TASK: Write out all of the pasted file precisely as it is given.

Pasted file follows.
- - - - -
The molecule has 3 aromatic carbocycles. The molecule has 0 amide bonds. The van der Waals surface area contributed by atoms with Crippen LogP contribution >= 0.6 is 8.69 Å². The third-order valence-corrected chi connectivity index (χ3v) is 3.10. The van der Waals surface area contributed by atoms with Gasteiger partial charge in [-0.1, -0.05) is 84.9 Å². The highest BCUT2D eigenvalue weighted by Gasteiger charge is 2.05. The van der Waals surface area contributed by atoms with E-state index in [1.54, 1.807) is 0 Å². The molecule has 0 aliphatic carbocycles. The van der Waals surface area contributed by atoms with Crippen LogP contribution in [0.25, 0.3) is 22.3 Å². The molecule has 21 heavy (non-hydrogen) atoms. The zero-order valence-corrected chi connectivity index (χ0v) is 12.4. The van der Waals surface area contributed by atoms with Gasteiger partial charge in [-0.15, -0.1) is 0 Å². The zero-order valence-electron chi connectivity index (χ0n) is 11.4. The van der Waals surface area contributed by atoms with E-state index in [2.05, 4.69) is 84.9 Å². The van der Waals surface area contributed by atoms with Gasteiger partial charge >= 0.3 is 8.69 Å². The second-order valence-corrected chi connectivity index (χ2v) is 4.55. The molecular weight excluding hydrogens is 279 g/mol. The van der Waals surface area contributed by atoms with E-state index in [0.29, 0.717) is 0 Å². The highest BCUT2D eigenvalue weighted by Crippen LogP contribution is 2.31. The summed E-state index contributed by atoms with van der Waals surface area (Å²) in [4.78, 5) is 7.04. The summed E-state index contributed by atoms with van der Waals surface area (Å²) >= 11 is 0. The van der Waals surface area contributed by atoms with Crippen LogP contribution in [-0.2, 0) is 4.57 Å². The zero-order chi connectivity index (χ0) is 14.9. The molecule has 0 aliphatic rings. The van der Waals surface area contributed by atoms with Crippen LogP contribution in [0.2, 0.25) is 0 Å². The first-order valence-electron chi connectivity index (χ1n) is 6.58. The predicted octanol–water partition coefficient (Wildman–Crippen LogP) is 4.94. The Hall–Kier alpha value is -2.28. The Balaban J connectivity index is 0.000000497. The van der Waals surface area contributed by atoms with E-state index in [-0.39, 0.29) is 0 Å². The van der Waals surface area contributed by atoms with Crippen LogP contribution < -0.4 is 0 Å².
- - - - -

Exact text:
The molecule has 3 aromatic carbocycles. The molecule has 0 amide bonds. The van der Waals surface area contributed by atoms with Crippen LogP contribution >= 0.6 is 8.69 Å². The third-order valence-corrected chi connectivity index (χ3v) is 3.10. The van der Waals surface area contributed by atoms with Gasteiger partial charge in [-0.1, -0.05) is 84.9 Å². The highest BCUT2D eigenvalue weighted by Gasteiger charge is 2.05. The van der Waals surface area contributed by atoms with E-state index in [1.54, 1.807) is 0 Å². The molecule has 0 aliphatic carbocycles. The van der Waals surface area contributed by atoms with Crippen LogP contribution in [0.25, 0.3) is 22.3 Å². The molecule has 21 heavy (non-hydrogen) atoms. The zero-order valence-corrected chi connectivity index (χ0v) is 12.4. The van der Waals surface area contributed by atoms with Gasteiger partial charge in [-0.15, -0.1) is 0 Å². The zero-order valence-electron chi connectivity index (χ0n) is 11.4. The van der Waals surface area contributed by atoms with E-state index in [2.05, 4.69) is 84.9 Å². The van der Waals surface area contributed by atoms with Gasteiger partial charge >= 0.3 is 8.69 Å². The second-order valence-corrected chi connectivity index (χ2v) is 4.55. The molecular weight excluding hydrogens is 279 g/mol. The van der Waals surface area contributed by atoms with E-state index in [0.29, 0.717) is 0 Å². The highest BCUT2D eigenvalue weighted by Crippen LogP contribution is 2.31. The summed E-state index contributed by atoms with van der Waals surface area (Å²) in [4.78, 5) is 7.04. The summed E-state index contributed by atoms with van der Waals surface area (Å²) >= 11 is 0. The van der Waals surface area contributed by atoms with Crippen LogP contribution in [-0.2, 0) is 4.57 Å². The zero-order chi connectivity index (χ0) is 14.9. The molecule has 0 aliphatic rings. The van der Waals surface area contributed by atoms with Crippen LogP contribution in [0.2, 0.25) is 0 Å². The first-order valence-electron chi connectivity index (χ1n) is 6.58. The predicted octanol–water partition coefficient (Wildman–Crippen LogP) is 4.94. The Hall–Kier alpha value is -2.28. The Balaban J connectivity index is 0.000000497. The van der Waals surface area contributed by atoms with E-state index in [-0.39, 0.29) is 0 Å². The van der Waals surface area contributed by atoms with Crippen LogP contribution < -0.4 is 0 Å².